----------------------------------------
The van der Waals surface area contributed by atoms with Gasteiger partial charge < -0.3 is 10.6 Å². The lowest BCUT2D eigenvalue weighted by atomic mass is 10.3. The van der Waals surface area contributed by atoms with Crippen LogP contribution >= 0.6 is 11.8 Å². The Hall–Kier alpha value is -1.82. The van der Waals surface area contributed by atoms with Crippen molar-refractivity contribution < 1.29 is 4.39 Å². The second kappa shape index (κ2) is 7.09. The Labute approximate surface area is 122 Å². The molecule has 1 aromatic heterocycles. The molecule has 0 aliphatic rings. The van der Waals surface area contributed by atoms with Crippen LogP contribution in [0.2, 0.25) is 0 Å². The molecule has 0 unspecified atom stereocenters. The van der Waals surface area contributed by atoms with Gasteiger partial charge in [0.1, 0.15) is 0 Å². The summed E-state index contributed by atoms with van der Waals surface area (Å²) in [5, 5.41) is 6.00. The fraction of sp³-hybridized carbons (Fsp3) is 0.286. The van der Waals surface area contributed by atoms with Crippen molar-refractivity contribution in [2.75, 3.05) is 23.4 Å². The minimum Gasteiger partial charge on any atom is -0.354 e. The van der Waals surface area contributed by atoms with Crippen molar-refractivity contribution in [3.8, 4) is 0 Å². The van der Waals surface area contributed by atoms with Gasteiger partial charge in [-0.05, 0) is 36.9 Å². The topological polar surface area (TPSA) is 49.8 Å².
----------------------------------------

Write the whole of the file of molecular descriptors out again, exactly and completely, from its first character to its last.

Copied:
The van der Waals surface area contributed by atoms with Gasteiger partial charge < -0.3 is 10.6 Å². The lowest BCUT2D eigenvalue weighted by atomic mass is 10.3. The van der Waals surface area contributed by atoms with Crippen LogP contribution >= 0.6 is 11.8 Å². The Hall–Kier alpha value is -1.82. The van der Waals surface area contributed by atoms with Crippen molar-refractivity contribution < 1.29 is 4.39 Å². The second kappa shape index (κ2) is 7.09. The Labute approximate surface area is 122 Å². The molecule has 1 aromatic heterocycles. The molecule has 0 aliphatic rings. The van der Waals surface area contributed by atoms with Crippen LogP contribution in [0.2, 0.25) is 0 Å². The molecule has 0 unspecified atom stereocenters. The van der Waals surface area contributed by atoms with Gasteiger partial charge in [0.1, 0.15) is 0 Å². The summed E-state index contributed by atoms with van der Waals surface area (Å²) in [5, 5.41) is 6.00. The fraction of sp³-hybridized carbons (Fsp3) is 0.286. The van der Waals surface area contributed by atoms with Crippen molar-refractivity contribution in [2.75, 3.05) is 23.4 Å². The minimum Gasteiger partial charge on any atom is -0.354 e. The van der Waals surface area contributed by atoms with Crippen molar-refractivity contribution in [3.8, 4) is 0 Å². The van der Waals surface area contributed by atoms with Gasteiger partial charge in [-0.05, 0) is 36.9 Å². The topological polar surface area (TPSA) is 49.8 Å².